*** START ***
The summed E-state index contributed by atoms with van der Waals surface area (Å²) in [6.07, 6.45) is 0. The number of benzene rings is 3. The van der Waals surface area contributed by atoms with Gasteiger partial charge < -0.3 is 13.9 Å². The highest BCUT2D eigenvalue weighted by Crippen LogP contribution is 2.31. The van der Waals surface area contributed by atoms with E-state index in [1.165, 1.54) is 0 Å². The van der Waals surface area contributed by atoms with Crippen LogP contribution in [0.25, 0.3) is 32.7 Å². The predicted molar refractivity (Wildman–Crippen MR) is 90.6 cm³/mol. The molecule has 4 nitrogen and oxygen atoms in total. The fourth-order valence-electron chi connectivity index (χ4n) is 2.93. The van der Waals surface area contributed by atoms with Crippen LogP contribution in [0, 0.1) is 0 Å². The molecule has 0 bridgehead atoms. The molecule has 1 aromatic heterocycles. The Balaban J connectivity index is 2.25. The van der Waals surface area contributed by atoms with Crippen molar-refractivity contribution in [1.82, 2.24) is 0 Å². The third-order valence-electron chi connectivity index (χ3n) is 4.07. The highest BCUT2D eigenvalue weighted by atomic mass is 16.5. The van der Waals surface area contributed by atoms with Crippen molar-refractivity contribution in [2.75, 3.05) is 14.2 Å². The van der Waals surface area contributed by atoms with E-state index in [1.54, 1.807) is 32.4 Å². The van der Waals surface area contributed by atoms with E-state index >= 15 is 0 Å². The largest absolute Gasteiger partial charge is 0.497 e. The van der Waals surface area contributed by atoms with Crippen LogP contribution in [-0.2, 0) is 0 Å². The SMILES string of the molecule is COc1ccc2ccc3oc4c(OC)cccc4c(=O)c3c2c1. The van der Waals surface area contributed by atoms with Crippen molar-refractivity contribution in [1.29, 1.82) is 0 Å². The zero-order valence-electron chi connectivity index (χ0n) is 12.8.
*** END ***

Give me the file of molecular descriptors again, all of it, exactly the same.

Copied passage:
The summed E-state index contributed by atoms with van der Waals surface area (Å²) in [6.07, 6.45) is 0. The number of benzene rings is 3. The van der Waals surface area contributed by atoms with Gasteiger partial charge < -0.3 is 13.9 Å². The highest BCUT2D eigenvalue weighted by Crippen LogP contribution is 2.31. The van der Waals surface area contributed by atoms with E-state index in [1.165, 1.54) is 0 Å². The van der Waals surface area contributed by atoms with Crippen LogP contribution in [0.25, 0.3) is 32.7 Å². The predicted molar refractivity (Wildman–Crippen MR) is 90.6 cm³/mol. The molecule has 4 nitrogen and oxygen atoms in total. The fourth-order valence-electron chi connectivity index (χ4n) is 2.93. The van der Waals surface area contributed by atoms with Crippen LogP contribution in [0, 0.1) is 0 Å². The molecule has 0 bridgehead atoms. The molecule has 1 aromatic heterocycles. The Balaban J connectivity index is 2.25. The van der Waals surface area contributed by atoms with Crippen molar-refractivity contribution in [1.82, 2.24) is 0 Å². The third-order valence-electron chi connectivity index (χ3n) is 4.07. The highest BCUT2D eigenvalue weighted by atomic mass is 16.5. The van der Waals surface area contributed by atoms with Crippen molar-refractivity contribution in [2.75, 3.05) is 14.2 Å². The van der Waals surface area contributed by atoms with E-state index in [1.54, 1.807) is 32.4 Å². The van der Waals surface area contributed by atoms with E-state index >= 15 is 0 Å². The largest absolute Gasteiger partial charge is 0.497 e. The van der Waals surface area contributed by atoms with Crippen LogP contribution in [-0.2, 0) is 0 Å². The SMILES string of the molecule is COc1ccc2ccc3oc4c(OC)cccc4c(=O)c3c2c1. The van der Waals surface area contributed by atoms with Crippen molar-refractivity contribution in [1.29, 1.82) is 0 Å². The zero-order valence-electron chi connectivity index (χ0n) is 12.8.